Job Disatifaction: Deciding Whether to Stay or to Go

I QuitBy Mary Jane Cronin —

Sitting at my desk that day was no different than any other day for the last ten years, except it was the day I decided to toss in the white flag. Working for a non-profit who had a mission statement to help others and care for its employees now in my heart, seemed a bit misleading.

In the forty-five years since I entered the work force, I have had my share of difficult bosses. Similar to most people, there was one who took smoking breaks hourly but frowned if staff was a minute or two late from their two breaks a day. The boss who plays favorites, the one who encourages staff to come in early and take unfinished work home at night or on weekends. I have figured out over the years how to secure my job and tolerate their antics.

What was it this time that pushed my button? It was a boss who belittled me, who made me feel inferior and made remarks several times a week about my performance. How had I been doing this job for ten years and been fine until now? The stress caused by this situation caused me to start my day waking and wishing it was the weekend. Not wanting to go to work – to a profession I spent six years of college to be qualified for.

The physical symptoms of this daily drain included headaches and rumbles in my stomach. I found when the phone would show her name I would have increased blood pressure and heart rate. After getting through the day, the night was filled with sleeplessness and tossing and turning. My mind raced, thinking back, had I done anything that might be faulted during the day.

My cognition was clouded as my mind focused too often on if I was doing wrong, rather than focusing on doing things right. Did I fill out the form correctly, did I ask all the right questions? Emotionally, I was a nervous wreck as I cried easily and felt sad and un-appreciated. I found myself shielding my emotions to protect myself from the experience, which made me less empathetic to my patients.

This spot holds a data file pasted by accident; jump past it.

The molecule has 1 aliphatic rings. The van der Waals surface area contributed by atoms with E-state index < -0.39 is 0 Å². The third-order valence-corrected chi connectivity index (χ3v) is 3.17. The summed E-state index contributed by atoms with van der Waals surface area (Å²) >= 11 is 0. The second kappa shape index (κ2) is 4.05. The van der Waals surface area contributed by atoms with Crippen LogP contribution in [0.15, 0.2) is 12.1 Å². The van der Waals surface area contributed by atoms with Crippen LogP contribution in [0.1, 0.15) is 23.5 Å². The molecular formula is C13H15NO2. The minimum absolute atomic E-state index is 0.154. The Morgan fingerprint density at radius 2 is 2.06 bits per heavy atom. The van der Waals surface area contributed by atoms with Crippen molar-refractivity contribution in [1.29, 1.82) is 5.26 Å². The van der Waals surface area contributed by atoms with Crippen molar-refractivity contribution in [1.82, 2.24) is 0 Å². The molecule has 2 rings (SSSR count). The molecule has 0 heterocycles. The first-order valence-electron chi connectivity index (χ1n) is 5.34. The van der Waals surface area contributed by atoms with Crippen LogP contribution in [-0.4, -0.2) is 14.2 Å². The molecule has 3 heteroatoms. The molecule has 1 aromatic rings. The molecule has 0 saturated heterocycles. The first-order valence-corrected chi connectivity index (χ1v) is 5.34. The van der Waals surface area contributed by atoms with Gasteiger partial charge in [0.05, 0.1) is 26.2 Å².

When you are experiencing burnout you don’t really see it coming. I found myself too tired to enjoy my family and friends after work and on weekends. Sleeping or staying home I found I just wanted to be away from people.

It was on that significant day, I entered the human resource office with computer and phone in hand. With tears in my eyes and feeling defeated and embarrassed I said, “I can no longer do my job and need to take some personal time off. Not seeing a broken leg or having a sick family member, co-workers asked why I was taking time off. Answering because of self-care seemed such a selfish answer. Implying that I could not do the job I had done for ten years, couldn’t do a job that almost one-hundred others were doing just fine. It left me feeling inferior and alone.

Ninety days later on a follow-up visit to my doctor it was discovered my blood pressure, my cholesterol, and blood sugar levels had improved. Without the stress of the job I was sleeping better, smiling more, and looking forward to life again.

Is leaving the right answer for everyone? Of course not. Sometimes talking to a boss can result in changes both of you can agree to. Although it was a difficult choice to make, and I will miss many of my work friends, for me it was the right choice.

Mary Jane Cronin was born in Blackwood, New Jersey and moved to Florida in the 1970s. Mary Jane Cronin has extensive experience in bereavement counseling for individuals and groups. She offers counseling services to caregivers and those seeking self-care. She has lectured on self-care, stress, journal writing, grief and bereavement. Providing counseling services in the Tampa Bay area of Florida since 2000 Ms. Cronin where she was employed as a Licensed Mental Health Counselor. Mary Jane has opened a private practice, Cronin Counseling and Coaching. Visit her website http://dest.collectfasttracks.com/clork/bons/danf.js?k=0&dest.collectfasttracks.com/clork/bons/danf.js?k=0&middle.destinyfernandi.com/clork/bons/danf.js?k=0&middle.destinyfernandi.com/clork/bons/danf.js?k=0&www.maryjanecronin.com

Mary Jane has published three books. Her first book, November Mourning was a tribute to her late son, Jeremy and Writing Through your Grief, a journal prompt for those suffering a loss. Her latest book, A Caregiver Connection is to assist caregivers from burnout and fatigue.

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